Beekeepers understandably want specifics/exacts/explicit information as opposed to general idea on what their colony of bees is doing, needing, going on, mite treatments, disease, supering, management practices, etc. Beekeepers, in general, (NEED) to be a whole lot less cavalier about dispensing knowledge. I wish beekeepers were more accountable for any input given to unsuspecting novices. It is difficult to correct inaccurate information given to beekeepers and novices alike without appearing to be a know-it-all or condescending – anyone can make a mistake. Those dispensing advice should always ask more questions than what information is being offered by the beekeeper needing help. Necessary details are often overlooked by the one asking for help for obvious reasons like: queen cell, swarm, overwintered colony, one deep, mites, no honey, and so on and on. We also hear from beekeepers frustrated about the need for a mentor’s help and not being able to find it. The flip side you hear from the mentors that do exist about the beekeeper calling and asking for help, just to arrive to find that what was needed was someone to take the honey off and extract it.

At the outset there needs to be an understanding between the two from the mentor’s point of view about how he or she is willing to help and do.

  1. I will help as long as I feel you are committed to this project.
  2. I will not be used as your personal laborer.
  3. I can help once a week/month M/T/W/TH at 7 P.M. only – be specific.
  4. I can be contacted phone/e-mail/ text etc. only.

This is what I expect of you as the novice:

  1. Observe protocols that we have agreed upon.
  2. You cannot come to my residents unless invited.
  3. Be punctual.
  4. If you want my help, I expect you to listen to my instructions and not every beekeeper you talk to.
  5. I expect you to be courteous and mannerly and you should expect the same of me.
  6. If there are any costs incurred I expect you to pay for them or at least offer to do so.

I am sure there are other considerations and any agreement can be customized to fit the need. It is unrealistic to expect anyone to know or understand the specifics of your colonies via a phone conversation or even after a one time look, sometime, time has to lapse in order to properly evaluate colony conditions. Keep in mind many problems in beekeeping can be solved with patience instead of money.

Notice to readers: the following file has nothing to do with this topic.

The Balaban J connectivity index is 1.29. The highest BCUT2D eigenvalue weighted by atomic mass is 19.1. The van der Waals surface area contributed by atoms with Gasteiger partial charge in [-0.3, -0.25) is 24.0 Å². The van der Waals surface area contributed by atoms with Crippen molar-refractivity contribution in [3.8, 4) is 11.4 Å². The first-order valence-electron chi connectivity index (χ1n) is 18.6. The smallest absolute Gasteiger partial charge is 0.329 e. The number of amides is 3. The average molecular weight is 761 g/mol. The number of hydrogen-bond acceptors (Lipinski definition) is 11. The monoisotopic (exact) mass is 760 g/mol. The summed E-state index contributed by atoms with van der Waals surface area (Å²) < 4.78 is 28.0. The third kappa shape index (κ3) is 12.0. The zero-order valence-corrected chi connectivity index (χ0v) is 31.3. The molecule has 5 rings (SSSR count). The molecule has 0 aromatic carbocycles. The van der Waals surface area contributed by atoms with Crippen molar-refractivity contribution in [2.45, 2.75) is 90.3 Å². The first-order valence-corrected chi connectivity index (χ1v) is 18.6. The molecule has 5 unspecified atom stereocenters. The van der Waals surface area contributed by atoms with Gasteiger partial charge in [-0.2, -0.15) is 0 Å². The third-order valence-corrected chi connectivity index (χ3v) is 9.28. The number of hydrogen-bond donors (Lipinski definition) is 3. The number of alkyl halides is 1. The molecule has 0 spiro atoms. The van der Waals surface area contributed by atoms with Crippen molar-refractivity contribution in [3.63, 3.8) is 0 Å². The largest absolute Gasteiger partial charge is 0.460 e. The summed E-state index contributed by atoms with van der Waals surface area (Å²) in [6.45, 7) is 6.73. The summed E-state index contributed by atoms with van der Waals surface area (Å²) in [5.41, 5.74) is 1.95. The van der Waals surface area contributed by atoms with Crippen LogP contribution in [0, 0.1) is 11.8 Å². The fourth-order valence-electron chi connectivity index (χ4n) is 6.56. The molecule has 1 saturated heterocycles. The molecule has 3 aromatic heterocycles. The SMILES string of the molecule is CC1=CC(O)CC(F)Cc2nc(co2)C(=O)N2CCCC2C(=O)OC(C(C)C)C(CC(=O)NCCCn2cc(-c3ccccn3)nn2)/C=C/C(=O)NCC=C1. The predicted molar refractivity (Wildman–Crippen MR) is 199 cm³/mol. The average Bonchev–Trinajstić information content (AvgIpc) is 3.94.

All organizations (NEED) to have a mentoring program with graduated degrees of help offered, for example a first year beekeeper will most likely need less in-depth help than a five year beekeeper. The program can be customized paring certain mentors with certain beekeepers, organizations should (oversee) and qualify a mentor, if the mentor is going to represent the organization. The club can offer a program and classes to potential mentors with the understanding, mentors answer to the organization. Lack of oversight involving anyone representing the organization can cause all sorts of problems to a group of people just wanting to be helpful. This is just a (needed) idea I know that finding volunteers is very difficult but attempts should be made for the betterment of the bee club and it’s long-term success. Beekeeping organizations are at the heart, a teaching facility anyway, so a mentoring program is a natural fit.

Having a mentor is not the same as having a good mentor. Many beekeepers like to think of themselves as having the capabilities to teach and consult. Having the knowledge is different than having the ability to apply it at the proper time and circumstances. Having a good mentor is a good investment of time and money because a good mentor will not suggest the purchase of unnecessary equipment/merchandise or queens and save the beekeeper valuable time and money. Most beekeepers become a mentor by default, no one else will do it or they just want to help. Good intentions should not be considered criteria for help when harm may be done. There are reasons good strong mentoring programs do not exist anywhere. I think it comes down to inconvenience, time and money, and these are issues that need to be addressed by those it affects the most – clubs and organizations. With the popularity of beekeeping once again and with so many new to beekeeping the need is real.

How does a novice go about finding a suitable tutor in an organization where they themselves are the newbie or better yet, how do I find needed help when I do not live in an area where an organization exists, or I cannot make it to meetings? Admitted this can be difficult, however, it can be done.

  1. Call your local organization or surrounding counties if your county does not have a beekeeping club and ask for help.
  2. Ask your county beekeeping inspector for direct assistance or information about help from elsewhere.
  3. Call The State Beekeeper’s Association.
  4. Call a local beekeeping supply company.
  5. Call your county agriculture office.
  6. Look online for local beekeepers and information in general.

Most organizations teach a beginner class and dispense with great general information and after that, hope the novice survives for another day. It’s getting down into the weeds – months after the classes – that stump that would be long-term member, president, treasurer or future Beekeeping Hall-of-Famer.

Be persistent, hang in there, help is on the way.


43655 State Route 162
Spencer, Ohio 44275

Phone: 440-647-2602